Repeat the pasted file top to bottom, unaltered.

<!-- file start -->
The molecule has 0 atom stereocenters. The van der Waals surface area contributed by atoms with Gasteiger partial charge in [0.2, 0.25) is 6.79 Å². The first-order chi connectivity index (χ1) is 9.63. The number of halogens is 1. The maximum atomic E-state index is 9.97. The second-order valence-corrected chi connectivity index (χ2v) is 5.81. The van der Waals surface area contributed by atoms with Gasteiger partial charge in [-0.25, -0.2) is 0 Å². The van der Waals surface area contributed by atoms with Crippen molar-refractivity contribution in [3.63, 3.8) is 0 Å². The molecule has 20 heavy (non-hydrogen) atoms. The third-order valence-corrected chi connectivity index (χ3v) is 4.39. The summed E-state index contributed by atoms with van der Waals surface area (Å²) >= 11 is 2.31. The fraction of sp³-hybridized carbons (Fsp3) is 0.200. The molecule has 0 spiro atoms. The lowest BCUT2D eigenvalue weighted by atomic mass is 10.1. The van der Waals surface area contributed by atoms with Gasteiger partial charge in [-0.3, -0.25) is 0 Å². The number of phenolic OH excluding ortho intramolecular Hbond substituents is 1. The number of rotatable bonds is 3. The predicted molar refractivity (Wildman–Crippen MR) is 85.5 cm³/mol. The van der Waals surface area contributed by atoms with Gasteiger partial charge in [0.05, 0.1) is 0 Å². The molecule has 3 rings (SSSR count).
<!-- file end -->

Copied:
The molecule has 0 atom stereocenters. The van der Waals surface area contributed by atoms with Gasteiger partial charge in [0.2, 0.25) is 6.79 Å². The first-order chi connectivity index (χ1) is 9.63. The number of halogens is 1. The maximum atomic E-state index is 9.97. The second-order valence-corrected chi connectivity index (χ2v) is 5.81. The van der Waals surface area contributed by atoms with Gasteiger partial charge in [-0.25, -0.2) is 0 Å². The van der Waals surface area contributed by atoms with Crippen molar-refractivity contribution in [3.63, 3.8) is 0 Å². The molecule has 20 heavy (non-hydrogen) atoms. The third-order valence-corrected chi connectivity index (χ3v) is 4.39. The summed E-state index contributed by atoms with van der Waals surface area (Å²) >= 11 is 2.31. The fraction of sp³-hybridized carbons (Fsp3) is 0.200. The molecule has 0 spiro atoms. The lowest BCUT2D eigenvalue weighted by atomic mass is 10.1. The van der Waals surface area contributed by atoms with Gasteiger partial charge in [-0.3, -0.25) is 0 Å². The number of phenolic OH excluding ortho intramolecular Hbond substituents is 1. The number of rotatable bonds is 3. The predicted molar refractivity (Wildman–Crippen MR) is 85.5 cm³/mol. The van der Waals surface area contributed by atoms with Gasteiger partial charge in [0.05, 0.1) is 0 Å². The molecule has 3 rings (SSSR count).